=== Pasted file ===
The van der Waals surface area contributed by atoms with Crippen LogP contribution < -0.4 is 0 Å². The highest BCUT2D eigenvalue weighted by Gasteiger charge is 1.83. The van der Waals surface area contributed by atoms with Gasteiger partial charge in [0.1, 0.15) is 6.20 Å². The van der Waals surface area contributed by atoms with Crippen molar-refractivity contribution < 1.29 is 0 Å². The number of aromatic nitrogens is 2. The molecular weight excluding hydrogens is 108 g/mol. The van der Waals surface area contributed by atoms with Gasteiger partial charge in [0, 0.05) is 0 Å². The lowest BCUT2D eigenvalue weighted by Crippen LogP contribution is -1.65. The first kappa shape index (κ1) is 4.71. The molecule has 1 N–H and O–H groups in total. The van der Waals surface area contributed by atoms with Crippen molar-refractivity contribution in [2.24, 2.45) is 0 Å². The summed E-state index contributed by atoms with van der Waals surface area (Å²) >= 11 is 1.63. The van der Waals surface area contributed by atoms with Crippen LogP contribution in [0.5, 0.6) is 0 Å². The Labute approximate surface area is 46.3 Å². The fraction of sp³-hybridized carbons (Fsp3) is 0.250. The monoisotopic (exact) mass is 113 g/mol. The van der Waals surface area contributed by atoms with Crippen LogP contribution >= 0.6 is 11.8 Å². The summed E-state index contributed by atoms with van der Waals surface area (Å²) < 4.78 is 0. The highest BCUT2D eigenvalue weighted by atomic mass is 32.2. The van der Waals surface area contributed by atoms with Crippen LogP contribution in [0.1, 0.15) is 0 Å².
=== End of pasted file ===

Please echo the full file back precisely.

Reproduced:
The van der Waals surface area contributed by atoms with Crippen LogP contribution < -0.4 is 0 Å². The highest BCUT2D eigenvalue weighted by Gasteiger charge is 1.83. The van der Waals surface area contributed by atoms with Gasteiger partial charge in [0.1, 0.15) is 6.20 Å². The van der Waals surface area contributed by atoms with Crippen molar-refractivity contribution < 1.29 is 0 Å². The number of aromatic nitrogens is 2. The molecular weight excluding hydrogens is 108 g/mol. The van der Waals surface area contributed by atoms with Gasteiger partial charge in [0, 0.05) is 0 Å². The lowest BCUT2D eigenvalue weighted by Crippen LogP contribution is -1.65. The first kappa shape index (κ1) is 4.71. The molecule has 1 N–H and O–H groups in total. The van der Waals surface area contributed by atoms with Crippen molar-refractivity contribution in [2.24, 2.45) is 0 Å². The summed E-state index contributed by atoms with van der Waals surface area (Å²) >= 11 is 1.63. The van der Waals surface area contributed by atoms with Crippen LogP contribution in [0.5, 0.6) is 0 Å². The Labute approximate surface area is 46.3 Å². The fraction of sp³-hybridized carbons (Fsp3) is 0.250. The monoisotopic (exact) mass is 113 g/mol. The van der Waals surface area contributed by atoms with Crippen LogP contribution >= 0.6 is 11.8 Å². The summed E-state index contributed by atoms with van der Waals surface area (Å²) < 4.78 is 0. The highest BCUT2D eigenvalue weighted by atomic mass is 32.2. The van der Waals surface area contributed by atoms with Crippen LogP contribution in [0.1, 0.15) is 0 Å².